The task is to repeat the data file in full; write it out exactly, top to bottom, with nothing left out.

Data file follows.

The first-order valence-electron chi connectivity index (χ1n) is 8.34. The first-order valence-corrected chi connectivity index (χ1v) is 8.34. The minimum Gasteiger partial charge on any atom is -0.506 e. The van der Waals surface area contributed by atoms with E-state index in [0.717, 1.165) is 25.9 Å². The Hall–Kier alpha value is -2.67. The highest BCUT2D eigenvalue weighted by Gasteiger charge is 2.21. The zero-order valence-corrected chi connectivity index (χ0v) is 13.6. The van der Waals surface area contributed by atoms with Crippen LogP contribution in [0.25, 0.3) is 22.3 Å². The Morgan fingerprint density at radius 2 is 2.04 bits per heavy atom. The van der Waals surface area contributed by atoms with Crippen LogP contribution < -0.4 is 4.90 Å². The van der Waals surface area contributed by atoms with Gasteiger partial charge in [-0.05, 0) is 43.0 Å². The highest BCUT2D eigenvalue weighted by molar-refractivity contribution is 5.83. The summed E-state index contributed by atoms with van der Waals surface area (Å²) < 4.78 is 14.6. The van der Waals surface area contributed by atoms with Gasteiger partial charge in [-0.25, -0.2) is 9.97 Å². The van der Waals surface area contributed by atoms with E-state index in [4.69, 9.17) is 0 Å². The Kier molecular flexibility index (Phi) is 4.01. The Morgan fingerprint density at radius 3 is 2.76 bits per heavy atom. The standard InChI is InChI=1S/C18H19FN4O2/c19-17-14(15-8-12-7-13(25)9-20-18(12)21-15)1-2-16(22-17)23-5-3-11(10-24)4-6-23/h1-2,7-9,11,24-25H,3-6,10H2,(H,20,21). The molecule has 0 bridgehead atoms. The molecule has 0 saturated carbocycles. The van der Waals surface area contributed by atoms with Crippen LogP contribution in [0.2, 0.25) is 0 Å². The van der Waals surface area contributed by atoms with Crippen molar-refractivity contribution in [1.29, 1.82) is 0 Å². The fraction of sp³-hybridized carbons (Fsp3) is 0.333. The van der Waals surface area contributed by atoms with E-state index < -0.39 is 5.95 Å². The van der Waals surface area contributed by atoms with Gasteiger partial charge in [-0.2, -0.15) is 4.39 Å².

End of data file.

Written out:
The first-order valence-electron chi connectivity index (χ1n) is 8.34. The first-order valence-corrected chi connectivity index (χ1v) is 8.34. The minimum Gasteiger partial charge on any atom is -0.506 e. The van der Waals surface area contributed by atoms with E-state index in [0.717, 1.165) is 25.9 Å². The Hall–Kier alpha value is -2.67. The highest BCUT2D eigenvalue weighted by Gasteiger charge is 2.21. The zero-order valence-corrected chi connectivity index (χ0v) is 13.6. The van der Waals surface area contributed by atoms with Crippen LogP contribution in [0.25, 0.3) is 22.3 Å². The Morgan fingerprint density at radius 2 is 2.04 bits per heavy atom. The van der Waals surface area contributed by atoms with Crippen LogP contribution < -0.4 is 4.90 Å². The van der Waals surface area contributed by atoms with Gasteiger partial charge in [-0.05, 0) is 43.0 Å². The highest BCUT2D eigenvalue weighted by molar-refractivity contribution is 5.83. The summed E-state index contributed by atoms with van der Waals surface area (Å²) < 4.78 is 14.6. The van der Waals surface area contributed by atoms with Gasteiger partial charge in [-0.25, -0.2) is 9.97 Å². The van der Waals surface area contributed by atoms with E-state index in [4.69, 9.17) is 0 Å². The Kier molecular flexibility index (Phi) is 4.01. The Morgan fingerprint density at radius 3 is 2.76 bits per heavy atom. The standard InChI is InChI=1S/C18H19FN4O2/c19-17-14(15-8-12-7-13(25)9-20-18(12)21-15)1-2-16(22-17)23-5-3-11(10-24)4-6-23/h1-2,7-9,11,24-25H,3-6,10H2,(H,20,21). The molecule has 0 bridgehead atoms. The molecule has 0 saturated carbocycles. The van der Waals surface area contributed by atoms with Crippen LogP contribution in [0.2, 0.25) is 0 Å². The van der Waals surface area contributed by atoms with Crippen molar-refractivity contribution in [1.29, 1.82) is 0 Å². The fraction of sp³-hybridized carbons (Fsp3) is 0.333. The van der Waals surface area contributed by atoms with E-state index < -0.39 is 5.95 Å². The van der Waals surface area contributed by atoms with Gasteiger partial charge in [-0.2, -0.15) is 4.39 Å².